These propulsion reactors have a 60-year record of operating in hundreds of moving vessels that spend long periods in remote places.
Canadians have designed small or very small reactors for research, electricity generation, and district heating.
Demonstration units (Canada’s early NPD and Douglas Point reactors) and research units (currently operating at six Canadian universities and at research institutes around the world) are also small, extremely low-power, very safe, easy to regulate and operate, and easily secured.
There’s plenty of precedent for small modular reactors (SMRs) in Canada.
How close is the vision of widespread, commercial SMR deployment in Canada, and what does the path forward look like?
A pan-Canadian team recently roadmapped the path through a 10-month multi-stakeholder process. More than 180 individuals representing 55 organizations across 10 sectors and sub-sectors were engaged in workshops and Indigenous engagement sessions. Five expert groups looked at issues related to technology, economics and finance, Indigenous and public engagement, waste management, and regulatory readiness.
Canada’s SMR Roadmap, released in early November 2018, charts a path forward across four thematic areas:
- Demonstration and deployment – The Government of Canada and provincial governments interested in SMRs would help pay for demonstration projects with industry.These governments would share the risk with private investors as incentive for the first commercial deployment of SMRs in Canada, with the potential of exporting SMR technologies and related innovations developed in Canada to international markets.
- Indigenous engagement – Building on the helpful dialogues launched under the Roadmap, the federal, provincial, and territorial governments, together with utilities interested in SMRs, would have meaningful, two-way engagement with Indigenous communities about SMRs, well in advance of specific project proposals.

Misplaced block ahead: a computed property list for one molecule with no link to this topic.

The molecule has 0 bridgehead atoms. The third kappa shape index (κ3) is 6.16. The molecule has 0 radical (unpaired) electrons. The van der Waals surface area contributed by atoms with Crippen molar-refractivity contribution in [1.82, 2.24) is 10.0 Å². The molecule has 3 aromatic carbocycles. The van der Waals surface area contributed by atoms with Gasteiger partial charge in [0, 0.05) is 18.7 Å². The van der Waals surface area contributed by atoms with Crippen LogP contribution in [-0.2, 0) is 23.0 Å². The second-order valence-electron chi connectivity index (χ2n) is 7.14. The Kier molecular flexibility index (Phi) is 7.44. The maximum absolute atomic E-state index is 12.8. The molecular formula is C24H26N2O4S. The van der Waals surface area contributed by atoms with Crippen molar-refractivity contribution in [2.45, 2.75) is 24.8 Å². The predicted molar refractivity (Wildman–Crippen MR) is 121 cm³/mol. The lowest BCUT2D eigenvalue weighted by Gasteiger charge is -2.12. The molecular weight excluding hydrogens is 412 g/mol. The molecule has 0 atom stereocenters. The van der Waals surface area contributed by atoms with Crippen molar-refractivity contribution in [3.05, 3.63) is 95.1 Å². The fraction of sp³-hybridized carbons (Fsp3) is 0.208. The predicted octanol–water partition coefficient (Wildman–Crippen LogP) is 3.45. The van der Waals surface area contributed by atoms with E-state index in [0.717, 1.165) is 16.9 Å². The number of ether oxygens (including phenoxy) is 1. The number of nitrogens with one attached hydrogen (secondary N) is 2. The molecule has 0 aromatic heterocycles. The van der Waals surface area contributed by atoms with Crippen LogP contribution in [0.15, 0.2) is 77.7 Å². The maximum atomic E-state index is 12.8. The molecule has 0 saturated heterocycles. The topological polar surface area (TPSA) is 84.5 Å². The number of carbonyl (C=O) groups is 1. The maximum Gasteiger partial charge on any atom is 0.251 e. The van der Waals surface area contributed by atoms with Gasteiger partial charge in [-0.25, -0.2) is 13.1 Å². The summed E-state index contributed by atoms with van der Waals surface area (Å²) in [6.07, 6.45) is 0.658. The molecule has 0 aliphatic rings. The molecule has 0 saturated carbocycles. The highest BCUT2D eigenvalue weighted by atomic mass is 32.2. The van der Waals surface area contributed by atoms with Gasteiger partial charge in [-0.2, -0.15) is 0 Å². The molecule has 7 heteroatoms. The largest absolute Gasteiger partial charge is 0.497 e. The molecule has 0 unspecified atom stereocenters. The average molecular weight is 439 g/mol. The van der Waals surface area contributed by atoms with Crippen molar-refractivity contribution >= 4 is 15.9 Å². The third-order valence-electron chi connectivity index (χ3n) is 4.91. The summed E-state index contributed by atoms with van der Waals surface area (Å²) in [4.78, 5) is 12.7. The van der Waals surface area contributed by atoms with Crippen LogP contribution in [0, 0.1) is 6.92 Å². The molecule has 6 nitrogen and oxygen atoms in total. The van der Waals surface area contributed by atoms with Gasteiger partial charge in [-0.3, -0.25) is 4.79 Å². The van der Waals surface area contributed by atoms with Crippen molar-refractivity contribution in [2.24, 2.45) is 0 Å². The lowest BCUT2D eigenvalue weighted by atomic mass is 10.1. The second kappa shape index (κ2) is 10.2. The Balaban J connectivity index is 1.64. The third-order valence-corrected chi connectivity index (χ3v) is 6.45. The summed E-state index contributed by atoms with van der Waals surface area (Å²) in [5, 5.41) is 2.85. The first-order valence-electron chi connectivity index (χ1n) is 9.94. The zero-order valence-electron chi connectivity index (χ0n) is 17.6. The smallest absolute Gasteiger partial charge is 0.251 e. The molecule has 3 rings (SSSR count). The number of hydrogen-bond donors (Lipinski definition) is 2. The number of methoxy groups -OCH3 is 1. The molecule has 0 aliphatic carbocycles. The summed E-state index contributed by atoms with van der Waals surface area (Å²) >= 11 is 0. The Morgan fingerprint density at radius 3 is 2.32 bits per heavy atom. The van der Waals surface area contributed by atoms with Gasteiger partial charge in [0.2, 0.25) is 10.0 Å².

- Legislation, regulation, and policy – The Roadmap includes recommendations on federal impact assessment, nuclear liability, regulatory efficiency, and waste management. For example, the Government of Canada is asked to make sure that changes to its federal impact assessment process don’t get in the way of initiatives to develop and deploy infrastructure like SMRs that can help deep de- Another recommendation is asking key players to make sure future waste streams from SMRs are part of waste plans.
- International partnerships and markets – The federal government, with support from industry, laboratories, and academia, would continue strong and effective international engagement on SMRs, in particular to influence international
What’s the SMR Roadmap’s vision?
SMRs are a source of safe, clean, affordable energy – opening opportunities for a resilient, low-carbon future and capturing benefits for Canada and Canadians.
What’s the CNA’s take on all this?
The CNA, as just one of the organizations involved in the Roadmap, has this view:
- SMRs are real and they are happening now. Utilities in Canada have begun to consider SMRs as a low-emissions replacement for fossil-fuelled electricity generation.
- Decisions made in 2018-19 could lead to SMRs supplying power to Canadian electricity grids by around 2030, particularly where coal plants need to be replaced.
- Mines and oil sands operations could be using SMRs for heat and power around the same time (2030) or soon thereafter, if technology decisions were made soon. These reactors would be different in scale and technology from those deployed on public electricity grids.
- Application of SMRs in small, remote communities has great potential to improve energy supply, local air quality, and emissions by replacing the burning of diesel fuel – potential that has attracted attention from Canadian governments and others. While we too are excited by this opportunity, strong stakeholder engagement processes (including capacity-building in many cases) are needed to build understanding. Also, many of these communities are small, so the commercial business case is very constrained. These factors could put these applications on longer time-lines, depending on the extent of policy-level support.
- Canada is one of only a few countries that have built up their investments in the full spectrum of civilian nuclear capabilities, from uranium mining, to fuel design, to manufacturing, to power generation, to life sciences and nuclear medicine, and to world-class excellence in regulation and governance. These strategic assets matter.There is an opportunity for Canada to lead the world on SMRs.
In summary, small modular reactors aren’t another over-hyped or far-away technology – some are based on reactors that have been operating for decades. SMRs are under construction now in at least three countries. In Canada and worldwide, these reactors have the potential to meet real, growing needs. What’s more, SMRs draw on skills that Canadians excel in. Because strategic partnerships are key, Canada’s SMR Roadmap has a plan of action that will engage many players. The CNA will continue reaching out to share information and help the players work together.